...where distraction is the main attraction.

Wednesday, September 2, 2020

Sample Sweep: Five dead distilleries


These five samples come from LA Scotch Club events 5-6 years ago. What was I waiting for, you ask? This! This post is what I was waiting for. There's 15-20mL of each which will actually allow me to try them all at the same time. But due to the samples' sizes I'll just be providing grade ranges. The tasting is arranged per the photo, not only in ABV order (sorta) but also per my expectations that I'm trying to repress.

North Port-Brechin 24yo 1981 Gordon & MacPhail, Connoisseurs Choice, 43%abv

I've tried three North Ports before this, didn't hold any of them in high regard. It's good to see LASC was able to get a Connoisseurs Choice bottle above 40%abv.

Nose - Malt, metal, wet dog, Calvados and grapefruit. Then fruity cinnamon and charred chile skins.
Palate - Malty and lemony, reading stronger than its ABV. Fruity tobacco meets dunnage and minerals. Just a hint of OBE quirkiness.
Finish - Cayenne, citrus, soot and minerals.

Commentary: So of course I find a North Port to adore now. I'm not even going to say "Yeah, but 46%abv..." because this is such a great whisky right where it is balance fruit, earth and industry. Damn.

Rating Range: B+/A- (or 88-90, probably)

Lochside 1981-2004 Lombard, Jewels of Scotland 50%abv

I know very little about Lochside, and even less about Lombard. I probably know more about Lombardy. This intro just writes itself. Ladies and Gentlemen, Diving for Pearls's only Lochside:

Nose - A lovely balance here. Lemons, yellow nectarines and lilac blossoms meet dunnage and wet sand.
Palate - LOTS of citrus, followed by honey and hay. Hints of dunnage and burlap.
Finish - Tart citrus, honey and a peppery zing.

Commentary: As soon as I sipped this I realized this was a special taste off, not just for historical purposes, but because there were at least two great whiskies in the bunch. Such a pretty whisky, this one, with just a hint of darkness at its edges.

Rating Range: B+/A- (or 88-90, probably)

pic from whiskyauction

Glenury Royal 23 year old 1966 Cadenhead dumpy bottle, 53.8%abv

I probably should have read my bottle label when setting up the drinking order because this is from A Dumpy. The Cadenhead dumpies. I mean... Now my expectations are high.

Nose - Much heftier than the previous malts. Citrons and limes. And PEACHES. Peaches. peaches. Honey roasted almonds. A few drops of water are added, and out come the old books, toffee and anise.
Palate - Musty fusty dunnage floor meets dusty OBE. But also molasses, lychee, grapefruit and tart berries. Dilution hightens the fruits.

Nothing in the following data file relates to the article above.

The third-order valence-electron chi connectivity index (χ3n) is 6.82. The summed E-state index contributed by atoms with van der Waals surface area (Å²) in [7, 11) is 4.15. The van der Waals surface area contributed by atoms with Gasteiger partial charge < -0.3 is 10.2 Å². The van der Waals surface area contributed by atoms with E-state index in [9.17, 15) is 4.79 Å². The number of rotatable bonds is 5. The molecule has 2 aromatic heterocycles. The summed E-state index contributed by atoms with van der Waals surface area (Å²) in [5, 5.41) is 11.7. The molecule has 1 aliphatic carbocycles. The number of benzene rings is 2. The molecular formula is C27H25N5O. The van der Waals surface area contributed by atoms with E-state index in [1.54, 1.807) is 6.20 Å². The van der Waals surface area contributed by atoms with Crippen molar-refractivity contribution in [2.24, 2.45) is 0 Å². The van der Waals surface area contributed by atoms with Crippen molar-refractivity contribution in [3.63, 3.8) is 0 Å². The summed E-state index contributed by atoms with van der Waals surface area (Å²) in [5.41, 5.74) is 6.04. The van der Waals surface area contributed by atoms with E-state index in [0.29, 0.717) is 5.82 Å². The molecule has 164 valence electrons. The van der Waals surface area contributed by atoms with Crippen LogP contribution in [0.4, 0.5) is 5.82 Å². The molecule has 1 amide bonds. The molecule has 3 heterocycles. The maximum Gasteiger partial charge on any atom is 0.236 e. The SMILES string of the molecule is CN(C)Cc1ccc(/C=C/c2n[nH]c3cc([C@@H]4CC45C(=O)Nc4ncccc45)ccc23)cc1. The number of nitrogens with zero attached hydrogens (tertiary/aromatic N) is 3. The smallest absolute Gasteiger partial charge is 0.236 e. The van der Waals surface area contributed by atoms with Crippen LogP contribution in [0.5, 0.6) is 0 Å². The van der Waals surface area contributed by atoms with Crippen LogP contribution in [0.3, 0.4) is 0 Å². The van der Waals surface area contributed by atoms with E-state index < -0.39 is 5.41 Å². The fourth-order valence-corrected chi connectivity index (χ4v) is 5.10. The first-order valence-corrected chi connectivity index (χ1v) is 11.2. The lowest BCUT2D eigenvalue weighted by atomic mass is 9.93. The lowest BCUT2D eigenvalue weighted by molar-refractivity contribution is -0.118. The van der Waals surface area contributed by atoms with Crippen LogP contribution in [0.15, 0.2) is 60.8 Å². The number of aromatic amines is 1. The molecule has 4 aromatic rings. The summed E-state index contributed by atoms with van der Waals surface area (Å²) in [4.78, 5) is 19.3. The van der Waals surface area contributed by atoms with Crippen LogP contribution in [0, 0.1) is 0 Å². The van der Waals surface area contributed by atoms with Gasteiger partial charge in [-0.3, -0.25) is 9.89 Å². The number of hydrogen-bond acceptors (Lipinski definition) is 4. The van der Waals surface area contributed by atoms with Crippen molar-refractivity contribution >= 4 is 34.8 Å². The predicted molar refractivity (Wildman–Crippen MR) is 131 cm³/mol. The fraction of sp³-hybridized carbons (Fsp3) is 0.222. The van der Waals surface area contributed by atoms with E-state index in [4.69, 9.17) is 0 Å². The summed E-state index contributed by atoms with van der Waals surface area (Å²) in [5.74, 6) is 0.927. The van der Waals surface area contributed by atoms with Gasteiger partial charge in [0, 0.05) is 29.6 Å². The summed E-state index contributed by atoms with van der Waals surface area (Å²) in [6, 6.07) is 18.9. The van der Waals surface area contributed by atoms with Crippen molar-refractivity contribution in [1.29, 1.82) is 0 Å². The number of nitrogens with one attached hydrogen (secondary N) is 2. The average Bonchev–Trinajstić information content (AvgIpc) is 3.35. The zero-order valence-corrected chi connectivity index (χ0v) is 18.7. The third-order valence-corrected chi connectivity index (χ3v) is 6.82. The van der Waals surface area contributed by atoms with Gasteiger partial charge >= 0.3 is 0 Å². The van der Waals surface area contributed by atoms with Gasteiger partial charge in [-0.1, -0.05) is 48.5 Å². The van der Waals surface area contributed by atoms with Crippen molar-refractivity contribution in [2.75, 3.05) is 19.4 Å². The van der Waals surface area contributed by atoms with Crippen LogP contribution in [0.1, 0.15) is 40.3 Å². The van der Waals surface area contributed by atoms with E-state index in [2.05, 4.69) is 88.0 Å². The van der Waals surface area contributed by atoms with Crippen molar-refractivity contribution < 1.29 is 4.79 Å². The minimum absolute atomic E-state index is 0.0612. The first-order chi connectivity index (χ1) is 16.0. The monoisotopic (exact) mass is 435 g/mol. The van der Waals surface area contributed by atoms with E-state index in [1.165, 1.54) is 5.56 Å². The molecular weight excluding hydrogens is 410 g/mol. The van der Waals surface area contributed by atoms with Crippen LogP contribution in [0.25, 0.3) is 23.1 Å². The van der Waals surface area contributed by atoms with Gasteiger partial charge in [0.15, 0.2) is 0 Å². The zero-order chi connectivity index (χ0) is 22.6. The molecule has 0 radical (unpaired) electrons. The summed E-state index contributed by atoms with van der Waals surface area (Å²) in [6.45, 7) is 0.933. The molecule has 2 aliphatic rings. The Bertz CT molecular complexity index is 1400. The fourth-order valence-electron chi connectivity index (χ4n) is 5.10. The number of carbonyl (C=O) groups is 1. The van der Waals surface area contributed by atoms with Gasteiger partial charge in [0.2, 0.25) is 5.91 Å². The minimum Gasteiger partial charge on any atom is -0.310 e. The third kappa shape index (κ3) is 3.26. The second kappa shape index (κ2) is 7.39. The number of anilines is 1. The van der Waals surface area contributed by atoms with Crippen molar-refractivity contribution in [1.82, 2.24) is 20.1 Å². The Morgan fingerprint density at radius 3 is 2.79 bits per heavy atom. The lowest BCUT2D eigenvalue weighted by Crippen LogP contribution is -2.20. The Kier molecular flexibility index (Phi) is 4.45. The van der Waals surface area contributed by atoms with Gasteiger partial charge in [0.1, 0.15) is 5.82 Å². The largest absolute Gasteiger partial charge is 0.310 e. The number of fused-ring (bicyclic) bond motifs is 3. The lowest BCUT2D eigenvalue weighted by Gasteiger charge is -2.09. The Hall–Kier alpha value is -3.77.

Finish - Tart fruits, herbal bitterness and molasses.

Commentary: Well shit. Expectations met. I've said this before (probably about old Bowmore or something), but had I been of the previous generation, cutting my teeth on the Cadendead dumpies 30 years ago, I probably would have quit scotch by now and entered a monastery.  

Rating Range: A- (or 91-93, probably)

Glenlochy 17 year old 1977 Cadenhead, green glass, 61.8%abv

Enter the Cadenhead Fire Water Era. Some hydration will be necessary. I've had only a few Glenlochies but I think I liked them all. Here are some actual tasting notes:

Nose - Rocks, wool, wet sand. Shredded wheat and a hint of butterscotch. Dilution brings out some fruits (clementines and white nectarines) while dialing up the wool note as well.
Palate - Buttery cornbread, honey, dried grasses, dates and grape jam. Dilution actually narrows the palate, lots of sugar and grain, some wool, a few berries.
Finish - Very sweet. Dates and grapes. Adding water quiets it down, making it grainy and salty.

Commentary: Unlike the dumpy era, the green glass Cadenheads can be problematic with a lot of limp casks and super high ABVs. Some of the bottlings are pretty good, some are not. While I appreciate this Glenlochy's austere notes, I mostly found it hot and bland. Water might have worked on the nose but it hamstrung the flavors. And next to the Glenury Royal, it just seemed worn thin.

Rating Range: B- (or 80-83, probably)

Linlithgow 25 year old 1982 Signatory for LMDW, Wine Treated Butt #2201, 59.2%abv

St. Mags! I'm two for two with Linlithgow / St. Magdalene single malts (including another '82). Though the cask was "wine treated" the whisky has kept a light gold color, so I think this won't tumble down the Murray McDavid path. Here's to closing strong.

Nose - It has a lean side with stones, grasses and oatmeal, but it's also very sugary, candied. Hints of honey and lemon keep it from going too gooey. Dilution add some variety. More malt, more lemons, a hint of beef stock. Though there's still lots of candy shop.
Palate - Sweet citrus, sweet grains, sweet melons. Hints of grass and plastic. It gets more industrial and mineral with dilution. Some tart limes jump in as well.
Finish - Quiet, warm, plastic and honeydew. With dilution it leans towards stones and peppercorns.

Commentary: Honestly, I was not a big fan of this whisky before I added water to it. But even with dilution, the Linlithgow didn't finish well. I wonder if this "wine treated butt" was actually a brief secondary maturation because there's still something raw and grainy running through the whole whisky. I'm being a bit rough on it here, because it's not that bad. But for Linlithgow, Signatory and LMDW this feels like it's falling short.

Rating Range: B- (or 81-84, probably)

That did not unfold as I'd expected, but the positives far outweighed the negatives. The opportunity to try five such whiskies in one sitting is not something I take for granted. The fact I had samples like this just sitting around is a wonderful thing. I'm getting a little sappy here because there's so much misery right now, and this little bit of material pleasure was needed this past weekend. So I encourage everyone to break into his/her/their dusty samples and drink up for the hell of it. Vive les Dumpies!